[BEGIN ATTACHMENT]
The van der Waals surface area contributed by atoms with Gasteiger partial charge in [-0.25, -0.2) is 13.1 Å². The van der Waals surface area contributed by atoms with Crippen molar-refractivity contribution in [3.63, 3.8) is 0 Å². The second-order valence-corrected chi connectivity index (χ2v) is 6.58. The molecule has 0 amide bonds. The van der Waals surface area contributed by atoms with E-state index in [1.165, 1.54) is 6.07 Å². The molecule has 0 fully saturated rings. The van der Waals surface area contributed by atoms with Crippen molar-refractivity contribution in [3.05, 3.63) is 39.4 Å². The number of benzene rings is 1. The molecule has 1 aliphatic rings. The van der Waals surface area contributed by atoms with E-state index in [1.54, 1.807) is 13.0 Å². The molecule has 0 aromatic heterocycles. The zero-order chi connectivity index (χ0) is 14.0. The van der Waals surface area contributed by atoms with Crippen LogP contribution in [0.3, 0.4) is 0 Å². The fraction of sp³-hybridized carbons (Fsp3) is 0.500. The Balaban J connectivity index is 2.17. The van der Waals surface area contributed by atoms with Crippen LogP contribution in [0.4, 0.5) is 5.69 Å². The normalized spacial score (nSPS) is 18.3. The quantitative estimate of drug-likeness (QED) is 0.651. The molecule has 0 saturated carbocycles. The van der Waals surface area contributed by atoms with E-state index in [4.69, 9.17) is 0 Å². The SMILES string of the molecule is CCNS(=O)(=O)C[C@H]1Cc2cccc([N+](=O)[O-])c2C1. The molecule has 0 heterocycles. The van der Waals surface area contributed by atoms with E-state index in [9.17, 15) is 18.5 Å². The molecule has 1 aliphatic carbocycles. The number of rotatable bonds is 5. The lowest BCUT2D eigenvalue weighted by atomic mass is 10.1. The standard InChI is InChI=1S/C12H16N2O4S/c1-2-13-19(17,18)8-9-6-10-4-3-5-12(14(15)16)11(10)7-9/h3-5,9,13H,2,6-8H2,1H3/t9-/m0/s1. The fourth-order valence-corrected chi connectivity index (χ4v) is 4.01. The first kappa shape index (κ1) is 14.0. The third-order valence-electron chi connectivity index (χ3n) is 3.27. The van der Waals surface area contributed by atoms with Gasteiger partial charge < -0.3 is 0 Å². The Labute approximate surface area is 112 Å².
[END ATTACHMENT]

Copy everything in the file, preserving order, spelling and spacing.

The van der Waals surface area contributed by atoms with Gasteiger partial charge in [-0.25, -0.2) is 13.1 Å². The van der Waals surface area contributed by atoms with Crippen molar-refractivity contribution in [3.63, 3.8) is 0 Å². The second-order valence-corrected chi connectivity index (χ2v) is 6.58. The molecule has 0 amide bonds. The van der Waals surface area contributed by atoms with E-state index in [1.165, 1.54) is 6.07 Å². The molecule has 0 fully saturated rings. The van der Waals surface area contributed by atoms with Crippen molar-refractivity contribution in [3.05, 3.63) is 39.4 Å². The number of benzene rings is 1. The molecule has 1 aliphatic rings. The van der Waals surface area contributed by atoms with E-state index in [1.54, 1.807) is 13.0 Å². The molecule has 0 aromatic heterocycles. The zero-order chi connectivity index (χ0) is 14.0. The van der Waals surface area contributed by atoms with Crippen LogP contribution in [0.3, 0.4) is 0 Å². The fraction of sp³-hybridized carbons (Fsp3) is 0.500. The Balaban J connectivity index is 2.17. The van der Waals surface area contributed by atoms with Crippen LogP contribution in [0.4, 0.5) is 5.69 Å². The normalized spacial score (nSPS) is 18.3. The quantitative estimate of drug-likeness (QED) is 0.651. The molecule has 0 saturated carbocycles. The van der Waals surface area contributed by atoms with E-state index in [4.69, 9.17) is 0 Å². The SMILES string of the molecule is CCNS(=O)(=O)C[C@H]1Cc2cccc([N+](=O)[O-])c2C1. The molecule has 0 heterocycles. The van der Waals surface area contributed by atoms with E-state index in [9.17, 15) is 18.5 Å². The molecule has 1 aliphatic carbocycles. The number of rotatable bonds is 5. The lowest BCUT2D eigenvalue weighted by atomic mass is 10.1. The standard InChI is InChI=1S/C12H16N2O4S/c1-2-13-19(17,18)8-9-6-10-4-3-5-12(14(15)16)11(10)7-9/h3-5,9,13H,2,6-8H2,1H3/t9-/m0/s1. The fourth-order valence-corrected chi connectivity index (χ4v) is 4.01. The first kappa shape index (κ1) is 14.0. The third-order valence-electron chi connectivity index (χ3n) is 3.27. The van der Waals surface area contributed by atoms with Gasteiger partial charge < -0.3 is 0 Å². The Labute approximate surface area is 112 Å².